It’s no fun being canceled by a mob, but it is useful in one respect: it's an easy way to tell who your friends are. Recently, a young conservative writer, Nate Hochman, learned this the hard way after a hit piece appeared on the Never Trump site the Dispatch that was in part about him and comments he made while on a Twitter Spaces call last winter.

Twitter Spaces, if you (like me, before this) are unfamiliar with it, is basically a group conference call platform. In the winter, Hochman hosted a Space about what role,...

It’s no fun being canceled by a mob, but it is useful in one respect: it’s an easy way to tell who your friends are. Recently, a young conservative writer, Nate Hochman, learned this the hard way after a hit piece appeared on the Never Trump site the Dispatch that was in part about him and comments he made while on a Twitter Spaces call last winter.

Twitter Spaces, if you (like me, before this) are unfamiliar with it, is basically a group conference call platform. In the winter, Hochman hosted a Space about what role, if any, white supremacists like Nick Fuentes should have in the conservative movement. Fuentes then showed up and the Dispatch reported what happened next:

The Dispatch obtained an audio recording of the Twitter Spaces conversation from an individual who listened in. Hochman argued that Fuentes shouldn’t be a part of the conservative movement, quarreling with Fuentes about his tactics and understanding of racial politics in America. But he praised what Fuentes had accomplished throughout the conversation.

“You’ve gotten a lot of kids based, and we respect that for sure,” Hochman told Fuentes. (Urban Dictionary defines “based” as: “A word used when you agree with something; or when you want to recognize someone for being themselves, i.e. courageous and unique or not caring what others think. Especially common in online political slang.”)

The audio isn’t available publicly, but according to someone with access to it, the Dispatch’s reporting is accurate. And Hochman himself admits as much in a statement he made to the Dispatch (quoted here in part):

In retrospect, [Fuentes] was not at all worth engaging with and I should have left the call after he joined. In an attempt to get him to engage–to signal that I wasn’t out to “get him,” so that I could actually get him to talk to me—I said some really stupid things, which I don’t actually believe, that signaled agreement with Fuentes, even though I couldn’t disagree more with his vision of the world. My record on this has been clear: I’ve written entire pieces–in March, for example, I wrote that Fuentes was a “verifiable racist” and that the “Groypers” are “noxious”—about why Fuentes and his politics are both wrong on the merits and profoundly immoral.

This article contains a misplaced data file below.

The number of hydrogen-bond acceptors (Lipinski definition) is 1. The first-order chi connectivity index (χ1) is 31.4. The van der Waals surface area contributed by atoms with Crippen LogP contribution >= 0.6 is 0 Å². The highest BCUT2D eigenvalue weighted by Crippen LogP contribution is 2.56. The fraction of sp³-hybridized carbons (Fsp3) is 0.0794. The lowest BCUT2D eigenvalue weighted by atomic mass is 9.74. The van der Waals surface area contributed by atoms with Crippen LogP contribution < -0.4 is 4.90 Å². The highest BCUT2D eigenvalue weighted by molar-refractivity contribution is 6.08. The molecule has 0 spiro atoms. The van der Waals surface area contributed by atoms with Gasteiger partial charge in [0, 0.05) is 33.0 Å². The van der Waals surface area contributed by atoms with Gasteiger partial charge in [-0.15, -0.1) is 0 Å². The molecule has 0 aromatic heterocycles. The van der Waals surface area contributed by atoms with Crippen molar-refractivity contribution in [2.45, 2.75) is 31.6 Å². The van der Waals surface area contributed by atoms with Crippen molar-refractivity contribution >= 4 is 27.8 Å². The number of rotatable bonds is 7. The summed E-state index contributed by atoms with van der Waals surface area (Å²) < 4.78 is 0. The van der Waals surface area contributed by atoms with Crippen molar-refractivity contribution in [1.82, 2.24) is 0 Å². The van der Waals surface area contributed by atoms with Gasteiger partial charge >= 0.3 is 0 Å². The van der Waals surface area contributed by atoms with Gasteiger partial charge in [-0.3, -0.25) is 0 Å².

In my opinion, the only thing Hochman did wrong in his statement was to apologize for engaging with Fuentes. Was he too conciliatory? Yes. But in an attempt to build trust in order to debate Fuentes, it was a worthwhile endeavor.

I’m a veteran of the cancel mob, and one of my first tangos with it was because of a column with a provocative headline that I published in the Jewish Daily Forward in 2017. It was called “We Need To Start Befriending Neo Nazis,” and I argued that the best way to turn individuals away from hatred was by showing them humanity rather than shunning them. This is exactly the strategy Hochman employed, and the one that had the best chance of success with Fuentes. There is no evidence that Hochman had any other goal in mind; there is no record of anything but tough talk against the alt-right.

Before going to print, the Dispatch sent the quotes, without context, to Hochman’s employers. The Fund for American Studies (TFAS) immediately terminated his Robert Novak Fellowship without further questions. It’s ironic, Hochman told me:

I jumped at the chance to engage him in a debate; as it happens, the year-long writing project I was working on for the Novak Fellowship was specifically focused on young right-wingers in the Internet age, and Fuentes had been a subject of interest to me in this regard. It would have saved me the headache of last week if I had simply denounced him and exited the chat, but I’m actually interested in hearing what people — even people I seriously disagree with — think. The irony of being taken to task for this by a publication founded to “describe the opposing points of view with honesty and charity” and “to persuade those who disagree with us” — an undertaking that, as The Dispatch noted in its mission statement, “is impossible in a hyperactive climate of paranoia, exaggeration and willful blindness” — is not lost on me.

This is what we lose when we bow to a cancel mob, like TFAS did: we create a generation of writers and thinkers too afraid to do the hard and potentially risky work of engaging critically with hateful ideas and individuals. We lose the opportunity to try to change people like Fuentes and form a better conservative movement. That doesn’t just harm the movement, and it’s not just more inside baseball; it has wider implications for our national discourse, none of which land us in a productive place.